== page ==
Naphthalene vs. Anthracene — What's the Difference?
By Tayyaba Rehman — Published on November 2, 2023
Naphthalene has two fused benzene rings, used in mothballs. Anthracene has three fused benzene rings and is used in OLED production. Both are polycyclic aromatic hydrocarbons (PAHs) but differ in structure and applications.
Difference Between Naphthalene and Anthracene
Table of Contents
Naphthalene, commonly recognized for its application in mothballs, is an aromatic hydrocarbon consisting of two fused benzene rings. On the other hand, Anthracene, with three fused benzene rings, plays a pivotal role in the production of certain organic light-emitting diodes (OLEDs).
The molecular structure of Naphthalene results in a molecule that is relatively flat but possesses distinct electron cloud characteristics. In contrast, Anthracene, although also planar, demonstrates unique photophysical properties due to its extended conjugated system.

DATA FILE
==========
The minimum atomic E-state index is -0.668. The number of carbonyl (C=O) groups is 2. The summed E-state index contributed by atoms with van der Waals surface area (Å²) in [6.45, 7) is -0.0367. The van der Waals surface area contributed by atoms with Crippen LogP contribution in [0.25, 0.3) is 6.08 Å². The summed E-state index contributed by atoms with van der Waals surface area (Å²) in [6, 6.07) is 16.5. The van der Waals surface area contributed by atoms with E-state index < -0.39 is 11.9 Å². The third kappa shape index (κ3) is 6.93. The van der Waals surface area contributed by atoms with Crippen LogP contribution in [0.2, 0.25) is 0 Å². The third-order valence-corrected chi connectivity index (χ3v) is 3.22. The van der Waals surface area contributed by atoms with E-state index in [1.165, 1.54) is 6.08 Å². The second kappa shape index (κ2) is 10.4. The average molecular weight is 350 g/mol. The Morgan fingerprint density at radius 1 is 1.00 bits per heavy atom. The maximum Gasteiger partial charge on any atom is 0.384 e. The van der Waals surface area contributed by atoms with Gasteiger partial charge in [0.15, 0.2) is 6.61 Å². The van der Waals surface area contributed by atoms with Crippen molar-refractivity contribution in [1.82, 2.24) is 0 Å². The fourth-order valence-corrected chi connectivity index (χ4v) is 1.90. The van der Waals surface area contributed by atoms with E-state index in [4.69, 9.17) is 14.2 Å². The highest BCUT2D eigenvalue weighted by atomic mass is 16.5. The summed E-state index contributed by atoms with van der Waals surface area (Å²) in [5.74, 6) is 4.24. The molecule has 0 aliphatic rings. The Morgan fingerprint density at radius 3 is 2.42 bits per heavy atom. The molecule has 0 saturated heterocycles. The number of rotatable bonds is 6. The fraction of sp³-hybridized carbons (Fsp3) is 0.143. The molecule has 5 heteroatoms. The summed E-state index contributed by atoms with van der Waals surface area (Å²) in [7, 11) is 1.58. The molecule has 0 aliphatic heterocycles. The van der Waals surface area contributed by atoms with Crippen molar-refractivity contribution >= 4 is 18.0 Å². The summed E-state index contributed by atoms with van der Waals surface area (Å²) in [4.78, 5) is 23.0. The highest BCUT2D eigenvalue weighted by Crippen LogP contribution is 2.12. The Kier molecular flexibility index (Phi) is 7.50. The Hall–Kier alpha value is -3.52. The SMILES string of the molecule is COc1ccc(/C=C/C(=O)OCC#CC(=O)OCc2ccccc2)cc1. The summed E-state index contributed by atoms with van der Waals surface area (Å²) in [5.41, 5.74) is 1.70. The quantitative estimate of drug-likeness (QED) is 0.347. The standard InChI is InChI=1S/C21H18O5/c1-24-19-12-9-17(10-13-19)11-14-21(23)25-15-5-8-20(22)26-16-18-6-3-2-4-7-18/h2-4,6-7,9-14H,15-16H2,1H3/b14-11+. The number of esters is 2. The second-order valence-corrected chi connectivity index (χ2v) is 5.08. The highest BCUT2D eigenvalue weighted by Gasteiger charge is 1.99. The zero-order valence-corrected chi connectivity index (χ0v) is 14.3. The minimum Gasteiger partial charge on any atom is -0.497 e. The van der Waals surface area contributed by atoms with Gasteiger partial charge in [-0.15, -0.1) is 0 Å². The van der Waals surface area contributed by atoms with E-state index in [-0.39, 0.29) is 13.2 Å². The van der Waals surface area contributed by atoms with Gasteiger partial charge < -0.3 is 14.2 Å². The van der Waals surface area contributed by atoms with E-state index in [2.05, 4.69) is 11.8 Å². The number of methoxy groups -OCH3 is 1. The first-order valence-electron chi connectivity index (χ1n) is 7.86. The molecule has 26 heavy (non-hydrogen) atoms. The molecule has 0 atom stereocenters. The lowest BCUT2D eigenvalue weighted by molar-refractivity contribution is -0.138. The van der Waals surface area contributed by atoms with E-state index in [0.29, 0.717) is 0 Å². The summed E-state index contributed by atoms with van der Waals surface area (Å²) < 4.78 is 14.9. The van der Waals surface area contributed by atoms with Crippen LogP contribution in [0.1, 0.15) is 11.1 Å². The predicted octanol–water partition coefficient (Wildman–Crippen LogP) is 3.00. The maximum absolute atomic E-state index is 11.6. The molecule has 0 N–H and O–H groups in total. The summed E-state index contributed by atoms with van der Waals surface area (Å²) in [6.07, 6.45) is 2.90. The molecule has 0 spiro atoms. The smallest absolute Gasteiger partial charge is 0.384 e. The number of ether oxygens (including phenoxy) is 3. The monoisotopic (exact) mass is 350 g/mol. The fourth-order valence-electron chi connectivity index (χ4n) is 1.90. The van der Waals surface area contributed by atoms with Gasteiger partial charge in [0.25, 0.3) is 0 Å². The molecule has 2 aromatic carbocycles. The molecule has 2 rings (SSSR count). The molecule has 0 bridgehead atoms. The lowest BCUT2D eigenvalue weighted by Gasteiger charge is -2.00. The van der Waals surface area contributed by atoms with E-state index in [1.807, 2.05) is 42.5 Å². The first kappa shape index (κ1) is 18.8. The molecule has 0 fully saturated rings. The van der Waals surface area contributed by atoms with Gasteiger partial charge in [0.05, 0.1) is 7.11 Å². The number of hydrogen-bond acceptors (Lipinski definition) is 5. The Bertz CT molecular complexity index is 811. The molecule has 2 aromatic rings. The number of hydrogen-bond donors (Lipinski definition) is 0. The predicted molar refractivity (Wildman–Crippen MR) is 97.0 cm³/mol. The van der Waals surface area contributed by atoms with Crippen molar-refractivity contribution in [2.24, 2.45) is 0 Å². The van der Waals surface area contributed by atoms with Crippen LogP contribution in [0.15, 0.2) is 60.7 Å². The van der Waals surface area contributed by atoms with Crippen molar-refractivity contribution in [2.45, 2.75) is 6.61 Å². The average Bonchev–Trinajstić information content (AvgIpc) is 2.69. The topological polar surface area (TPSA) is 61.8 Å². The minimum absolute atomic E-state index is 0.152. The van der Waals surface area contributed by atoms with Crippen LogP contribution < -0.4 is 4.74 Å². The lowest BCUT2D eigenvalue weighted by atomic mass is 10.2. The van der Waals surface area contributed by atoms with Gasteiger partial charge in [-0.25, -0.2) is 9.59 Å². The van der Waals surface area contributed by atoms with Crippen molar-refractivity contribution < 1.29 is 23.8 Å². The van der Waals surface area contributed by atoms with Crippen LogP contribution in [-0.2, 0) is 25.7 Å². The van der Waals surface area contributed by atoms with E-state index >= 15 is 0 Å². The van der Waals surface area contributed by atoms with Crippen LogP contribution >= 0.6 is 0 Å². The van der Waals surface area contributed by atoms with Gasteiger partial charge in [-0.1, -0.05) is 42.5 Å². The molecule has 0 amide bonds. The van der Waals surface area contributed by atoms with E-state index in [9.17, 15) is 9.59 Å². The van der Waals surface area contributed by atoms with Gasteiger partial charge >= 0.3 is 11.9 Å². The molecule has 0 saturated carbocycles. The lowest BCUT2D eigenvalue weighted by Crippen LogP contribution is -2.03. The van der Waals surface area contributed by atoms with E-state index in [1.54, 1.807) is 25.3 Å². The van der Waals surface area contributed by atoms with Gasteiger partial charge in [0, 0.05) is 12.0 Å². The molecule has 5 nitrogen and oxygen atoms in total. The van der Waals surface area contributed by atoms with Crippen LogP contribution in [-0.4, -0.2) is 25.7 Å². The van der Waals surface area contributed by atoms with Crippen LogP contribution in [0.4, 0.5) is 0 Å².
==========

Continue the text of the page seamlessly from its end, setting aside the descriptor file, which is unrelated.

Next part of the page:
In terms of physical appearance, Naphthalene often appears as white crystals and is noted for its characteristic, strong odor. Anthracene, however, generally appears as yellow crystals and exhibits a blue fluorescence under ultraviolet light.
While Naphthalene is solid at room temperature and sublimates readily, providing a means to repel moths, Anthracene is explored in the realm of dyes and pigments owing to its capability to produce vivid colors.
Naphthalene's potential health impacts include skin and eye irritation upon exposure, while Anthracene is considered less toxic but may be implicated in environmental concerns, particularly when present in large quantities in ecosystems.
Two fused benzene rings
Three fused benzene rings